Normal operations

During normal operations, the master node keeps the cluster synchronized by processing updates.

When the master detects an out-of-sync worker - because it is offline or unreachable due to network problems - it tries to bring the problem worker node to the same state as the other worker nodes. The master checks whether the signature of the out-of-sync worker corresponds to a known state that was reached back in the transaction log. If so, it starts to replay the missing transactions to the problem worker node until it reaches the same state as the other worker nodes. During this process, the cluster remains in read-write mode and can process updates.


When the master detects an out of sync worker whose signature does not correspond to a known state in the transaction log, it initiates replication. It chooses an up-to-date worker that is further ahead in the execution of the transaction logs to replicate to the problem worker node. Replicating a worker involves shutting down both workers and initiating a binary transfer of the good worker’s storage folder directly to the storage folder of the bad worker. When replication is complete, both nodes become available.

Note that setting the parameter IncrementalUpdateLimit to a number of missing updates is no longer supported.

The logic behind

When the signature of the problem worker corresponds to a known state, the master automatically chooses between replaying the missing transactions (incremental updates) and replicating the worker, based on which option will be faster.

Let’s say that the estimate of incremental update is incrementalDurationS, and the estimate of replication is replicationDurationS. GraphDB EE prefers the replication when both of these are true:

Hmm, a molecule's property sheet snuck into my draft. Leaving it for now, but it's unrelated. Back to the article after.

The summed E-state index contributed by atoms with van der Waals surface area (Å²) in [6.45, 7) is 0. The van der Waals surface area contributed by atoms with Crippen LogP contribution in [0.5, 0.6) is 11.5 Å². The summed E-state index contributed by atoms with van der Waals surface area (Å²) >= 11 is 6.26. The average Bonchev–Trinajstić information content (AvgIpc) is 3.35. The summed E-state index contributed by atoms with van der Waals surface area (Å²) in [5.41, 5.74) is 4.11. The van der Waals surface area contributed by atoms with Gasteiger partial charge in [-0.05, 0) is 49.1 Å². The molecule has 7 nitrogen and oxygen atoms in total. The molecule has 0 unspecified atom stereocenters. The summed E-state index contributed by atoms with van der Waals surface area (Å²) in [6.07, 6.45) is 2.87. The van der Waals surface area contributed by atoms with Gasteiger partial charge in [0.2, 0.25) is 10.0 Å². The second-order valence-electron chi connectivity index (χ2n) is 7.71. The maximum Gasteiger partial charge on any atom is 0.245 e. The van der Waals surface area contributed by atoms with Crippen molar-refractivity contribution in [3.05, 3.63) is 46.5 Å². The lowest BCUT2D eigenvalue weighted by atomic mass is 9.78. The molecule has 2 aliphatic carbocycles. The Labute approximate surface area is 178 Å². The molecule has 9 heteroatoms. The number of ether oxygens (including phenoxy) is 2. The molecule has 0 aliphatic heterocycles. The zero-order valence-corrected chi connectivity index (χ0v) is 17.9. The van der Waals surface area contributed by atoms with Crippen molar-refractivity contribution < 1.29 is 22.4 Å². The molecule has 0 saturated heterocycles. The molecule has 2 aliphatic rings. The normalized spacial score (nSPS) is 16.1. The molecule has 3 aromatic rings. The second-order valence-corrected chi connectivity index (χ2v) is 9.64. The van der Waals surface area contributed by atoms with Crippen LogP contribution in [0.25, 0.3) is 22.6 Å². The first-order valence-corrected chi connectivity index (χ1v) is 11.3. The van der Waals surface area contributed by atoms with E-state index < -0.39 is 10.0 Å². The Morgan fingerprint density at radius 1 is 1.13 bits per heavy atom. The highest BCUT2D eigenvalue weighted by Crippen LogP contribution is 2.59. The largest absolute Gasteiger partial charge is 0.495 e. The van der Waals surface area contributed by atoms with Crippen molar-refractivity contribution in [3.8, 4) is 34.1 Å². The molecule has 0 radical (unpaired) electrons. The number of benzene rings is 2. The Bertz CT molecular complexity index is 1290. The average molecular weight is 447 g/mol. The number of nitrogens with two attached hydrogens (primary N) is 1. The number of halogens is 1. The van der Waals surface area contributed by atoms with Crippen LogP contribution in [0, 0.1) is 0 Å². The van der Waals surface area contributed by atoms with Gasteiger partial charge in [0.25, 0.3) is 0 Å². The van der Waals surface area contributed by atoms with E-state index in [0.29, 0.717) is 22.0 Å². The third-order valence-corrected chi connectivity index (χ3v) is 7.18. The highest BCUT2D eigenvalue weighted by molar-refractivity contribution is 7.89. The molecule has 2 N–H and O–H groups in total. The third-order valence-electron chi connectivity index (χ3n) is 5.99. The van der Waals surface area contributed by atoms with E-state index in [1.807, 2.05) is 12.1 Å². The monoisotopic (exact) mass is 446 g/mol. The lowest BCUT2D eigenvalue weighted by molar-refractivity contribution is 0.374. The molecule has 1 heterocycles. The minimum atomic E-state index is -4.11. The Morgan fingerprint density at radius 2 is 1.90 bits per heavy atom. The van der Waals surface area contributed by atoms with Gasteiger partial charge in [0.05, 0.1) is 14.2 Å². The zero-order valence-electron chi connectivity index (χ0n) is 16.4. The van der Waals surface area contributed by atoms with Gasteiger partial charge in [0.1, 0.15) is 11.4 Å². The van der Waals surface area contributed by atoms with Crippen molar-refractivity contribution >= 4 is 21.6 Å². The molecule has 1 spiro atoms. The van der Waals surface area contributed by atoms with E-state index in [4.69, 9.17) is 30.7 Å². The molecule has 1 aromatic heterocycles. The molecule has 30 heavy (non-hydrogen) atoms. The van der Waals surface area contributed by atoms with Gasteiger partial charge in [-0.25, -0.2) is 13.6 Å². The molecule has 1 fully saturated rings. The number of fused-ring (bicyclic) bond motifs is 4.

• incrementalDurationS > replicationDurationS * FullRreplicationTimeFactor - this is the speed-up

  • incrementalDurationS > MinTimeToConsiderFullReplicationS - this handles the case when the relative difference is big but the absolute difference is small. E.g., 1sec for full replication vs. 2sec for incremental updates.


There are three parameters that control the smart replication process. They are controlled via the JMX bean ReplicationCluster:name=ClusterInfo/{$MASTER}, and are persisted in the master’s configuration file.



Default value



bits/sec (long)

104857600 (100Mbps)

The network speed. Used to estimate the time for full replication.


ratio (float)


Speed-up ratio.


seconds (long)

600 (10 minutes)

Minimum absolute time.

Log messages showing the reasons for starting replication

Replicating (out of sync)
The worker was detected out of sync. This state is either reported by the worker when it finds itself irreparably out of sync with the master’s expectations, or detected by the master when the worker does not report a valid current state.
Replicating (out of sync), forced
The worker was detected out of sync after a reportedly successful completion of an operation (e.g., a replication or an update execution).
Replicating (empty)
The worker was empty upon initialization, and there was at least one non-empty worker attached to the cluster.
Replicating (catch up)
The worker was cued to replicate through smart replication. This message is preceded by a message from the smart replication indicating why replication was preferred over ordinary execution of transactions.

Other log messages

Couldn’t find storage size
The master cannot find a suitable worker to query its storage size.

Compression for replications


The below example for compressing the repositories is using Snappy.


Enable the compression on all masters and all workers. A mixed setup will result in problems with the replication, including backup and restore.

The compression is enabled by default. To disable the replication compression, add this setting:


Expected speed up

The following table indicates the expected replication speed tested in a local area network.

Repository size: 41 gigabytes

Network link

Without compression

With compression (default)